Sunday, April 29, 2007

Nursery season and impulse buying
Fence plants

It may be true that many a nurseryman or woman knows me, possibly even by name. They may also note my habit of wandering around, reading all the labels then not buying anything.

I can't help going but I do try really hard not to buy anything. Many women have the reputation of being compulsive book shoppers (you thought I was going to name some clothing item didn't you?) but I have a problem with plants. What stops me is that many of the best deals are for plants that I can't in good conscience fork over cash for. A neighbour or gardening friend is bound to have it in abundance. All I need to do is ask.

Either that or it is painfully easy and significantly cheaper to start it by seed. And I am not forgetting about growth medium (sterilize regular dirt or compost in the oven), pots (yoghurt containers), or light (I do have florescent bulbs but my solanums - tomatoes, peppers, eggplants, ground cherries etc... - get priority). Many plants can and prefer to be direct seeded.

Free over the fence

1. ground covers - these include periwinkle, bugleweed, creeping jenny (highly invasive), barren strawberry, mother of thyme etc...
2. hostas - I have been offered these numerous times when I've shown appreciation of their massive plants.
3. any member of the mint family - spearmint, chocolate mint, peppermint, pennyroyal, bergamont/monarda, oregano
4. yarrow (come to my house for some please)
5. iris
6. daylily
7. bell flower, especially the creeping kind
8. violets (plenty out back for all who are interested and I am sure that I can keep up with demand)
9. lilac - suckers will grow faster than you think
10. lamb's ear
11. rhubarb
12. raspberry / blackberry etc...
13. ox-eye daisy - the weed is just as pretty as the cultivated variety, really
14. chinese lantern / physalia
15. many ornamental grasses with spreading rhisomes like ribbon grass
16. lupin - at least in some yards, like mine, there's little stopping it

I could go on, but you get the idea. If it doesn't have some fancy varigation (like that gorgeous green-white-pink varigated jacob's ladder with the clear blue flowers, be still my heart) then it is probably owned in abundance by someone you know.

Not only that but many bushes easily air layer. In my yard this includes:

1. Euonymus
2. Currant - including the alpine currant hedge
3. forthysia
4. culinary thyme

That's not to mention the self-seeding annuals. Probably someone down the block is right now is cursing a flower that you covet because of its over-exhubarant reproduction. They are furiously pulling up hundreds of seedlings which could have been transplanted into your yard to continue the cycle of amazement at the germination rate of just one stray cosmos/black eyed susan/nigella/etc...

If you live a couple fences down from me, feel free to stop by and stare too long at a plant you are interested in. Chances are, I'll give you a piece so you can save your money for a good shovel (or that fantastic varigated jacob's ladder... sigh).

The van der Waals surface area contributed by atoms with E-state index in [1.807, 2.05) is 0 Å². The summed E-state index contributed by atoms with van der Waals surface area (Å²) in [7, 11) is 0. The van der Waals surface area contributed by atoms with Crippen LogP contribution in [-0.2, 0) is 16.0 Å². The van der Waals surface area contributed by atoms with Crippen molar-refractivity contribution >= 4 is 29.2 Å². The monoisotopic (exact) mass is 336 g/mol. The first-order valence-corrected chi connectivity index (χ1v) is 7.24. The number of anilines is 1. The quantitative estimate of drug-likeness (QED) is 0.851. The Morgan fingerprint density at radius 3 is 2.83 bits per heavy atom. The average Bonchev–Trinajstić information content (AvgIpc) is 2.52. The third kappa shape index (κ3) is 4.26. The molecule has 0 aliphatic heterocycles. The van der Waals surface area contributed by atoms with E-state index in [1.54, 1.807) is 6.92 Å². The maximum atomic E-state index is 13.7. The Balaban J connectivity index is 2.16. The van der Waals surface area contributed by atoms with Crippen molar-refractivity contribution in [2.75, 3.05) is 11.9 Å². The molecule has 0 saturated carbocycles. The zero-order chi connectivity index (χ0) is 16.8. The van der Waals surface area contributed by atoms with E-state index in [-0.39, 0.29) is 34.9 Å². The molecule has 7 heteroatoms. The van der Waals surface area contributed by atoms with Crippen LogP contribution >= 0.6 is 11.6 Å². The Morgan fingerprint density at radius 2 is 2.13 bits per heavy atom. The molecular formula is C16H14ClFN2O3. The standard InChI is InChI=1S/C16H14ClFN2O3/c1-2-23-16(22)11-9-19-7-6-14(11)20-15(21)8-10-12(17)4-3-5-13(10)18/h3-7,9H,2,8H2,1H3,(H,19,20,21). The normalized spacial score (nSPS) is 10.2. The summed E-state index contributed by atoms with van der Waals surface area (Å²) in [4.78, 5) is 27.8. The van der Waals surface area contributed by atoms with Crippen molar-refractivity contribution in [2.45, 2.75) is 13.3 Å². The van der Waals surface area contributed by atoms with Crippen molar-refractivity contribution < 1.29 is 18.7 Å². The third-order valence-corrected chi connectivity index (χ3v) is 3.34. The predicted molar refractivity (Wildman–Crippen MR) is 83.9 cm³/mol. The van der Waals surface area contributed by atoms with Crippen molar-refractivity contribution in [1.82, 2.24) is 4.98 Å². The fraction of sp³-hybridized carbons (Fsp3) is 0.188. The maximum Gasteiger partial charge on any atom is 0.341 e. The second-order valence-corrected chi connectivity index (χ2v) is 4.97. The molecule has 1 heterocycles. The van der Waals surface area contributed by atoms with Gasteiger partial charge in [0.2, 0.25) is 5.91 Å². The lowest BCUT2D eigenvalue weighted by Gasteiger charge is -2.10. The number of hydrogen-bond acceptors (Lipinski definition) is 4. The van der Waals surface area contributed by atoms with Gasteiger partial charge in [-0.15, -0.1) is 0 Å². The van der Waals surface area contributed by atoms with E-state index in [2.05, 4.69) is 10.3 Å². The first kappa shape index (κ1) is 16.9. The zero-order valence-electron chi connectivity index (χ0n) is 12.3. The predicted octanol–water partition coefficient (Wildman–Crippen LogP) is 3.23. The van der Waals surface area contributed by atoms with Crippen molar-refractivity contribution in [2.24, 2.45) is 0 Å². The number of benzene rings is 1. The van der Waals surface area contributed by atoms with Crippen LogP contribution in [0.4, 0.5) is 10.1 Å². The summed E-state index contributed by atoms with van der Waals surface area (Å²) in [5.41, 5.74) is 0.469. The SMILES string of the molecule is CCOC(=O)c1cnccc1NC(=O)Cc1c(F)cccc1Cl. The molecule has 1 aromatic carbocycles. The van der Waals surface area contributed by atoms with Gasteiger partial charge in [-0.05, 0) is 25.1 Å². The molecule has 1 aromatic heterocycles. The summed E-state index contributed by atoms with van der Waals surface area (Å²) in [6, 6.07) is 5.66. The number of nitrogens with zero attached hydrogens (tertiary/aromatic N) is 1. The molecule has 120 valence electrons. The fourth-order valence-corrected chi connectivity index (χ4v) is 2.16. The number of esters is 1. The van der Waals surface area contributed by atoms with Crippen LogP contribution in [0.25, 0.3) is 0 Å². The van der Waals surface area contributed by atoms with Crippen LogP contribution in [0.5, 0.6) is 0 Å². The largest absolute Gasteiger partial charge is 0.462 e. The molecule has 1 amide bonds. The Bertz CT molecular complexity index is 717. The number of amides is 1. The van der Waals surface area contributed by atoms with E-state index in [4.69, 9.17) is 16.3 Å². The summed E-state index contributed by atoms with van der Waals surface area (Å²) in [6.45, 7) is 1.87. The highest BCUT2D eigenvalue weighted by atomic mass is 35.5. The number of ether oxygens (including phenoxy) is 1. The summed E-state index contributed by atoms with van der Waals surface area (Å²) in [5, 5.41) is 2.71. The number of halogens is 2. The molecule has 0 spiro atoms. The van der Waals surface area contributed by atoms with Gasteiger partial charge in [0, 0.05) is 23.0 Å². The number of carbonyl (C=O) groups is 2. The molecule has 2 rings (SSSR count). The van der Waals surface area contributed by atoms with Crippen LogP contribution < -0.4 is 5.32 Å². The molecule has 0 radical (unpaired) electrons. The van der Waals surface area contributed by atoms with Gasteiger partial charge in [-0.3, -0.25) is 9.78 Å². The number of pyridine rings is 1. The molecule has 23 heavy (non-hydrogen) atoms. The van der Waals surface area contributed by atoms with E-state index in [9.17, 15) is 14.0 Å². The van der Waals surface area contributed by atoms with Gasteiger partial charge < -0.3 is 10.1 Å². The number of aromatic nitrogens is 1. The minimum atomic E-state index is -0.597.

Impulse buying on site:

Sometimes, it is not the plant so much as the new garden bed that you have need to fill. This is one of the most common problems I have. There is a naked spot in the garden and there are rows upon rows of pretty plants giving me that orphaned puppy look. Therefore I have devised a native plant list to take with me. It is surprising what I have discovered that I grow in my garden which is native. Also there are a number of native plants species or cultivars available that the local wildlife would really appreciate.

You may be thinking 'She's not preaching about native plants again! They're soo dull.' But check out the list of plants I either already have that are native or would like to get:

Pearly everylasting
Jewelweed or touch-me-not (cultivar)
Sundrops
Bergamont, red and pink (cultivar)
Trillium
Bleeding heart
Coneflower
Mexican hat / prairie coneflower
Helen's tears (cultivar)
Geranium (cultivar?)
Common Bellflower
Foamflower (cultivar)
Aster
Anemome (cultivar)
False sunflower
Columbine (cultivar)
Sweet Cicely
Evening primrose
switchgrass / panic grass
spotted deadnettle
Pussytoes
Dogwood
Wild rose (cultivar)
Buttefly weed
Blue phlox
Obedient Plant
Black-eyed susan
Solomon's-seal
Dutchman's breeches
Bird Cherry
Violets
Trout Lily
Coreopsis (cultivar)

I have to thank an early plantcycle event for most of the above plants.. All he said at the time was that they did very well in his garden, were vigorous and very pretty. He was right!

Fletcher's Wildlife Garden has lots of information on native plants they use in their own landscaping. If I see that the plant is on my 'okay' list then I feel better about purchasing it but if not then I remind myself to wait until their annual native plant sale which this year is on June the 2nd.

(They also have lots of good information on how to propogate these plants. I feel it necessary to include that you should always check to make sure that a native plant is not endangered before collecting, that it is best to collect only a small percentage of the seed from a number of plants rather than all from one and if the plant must be propogated vegetatively be careful not to hurt the parent plant. Okay, done, now go turn your backyards into cultivated wilderness!)

Links:

Gardening with native plant links
basic plant division

3 comments:

Kate said...

That's a wonderful list of native plants ... there's always a spot in the garden that we need to fill.

Is your spaceship down yet? I love seeing your seedlings all growing with great gusto ...

Patrick said...

I only grow a few flowers, and mostly I borrow garden space from friends because I don't have much of my own. Otherwise, I would plant a garden exactly like this.

Michelle said...

Great info, and great food for thought! Happy GTS! :)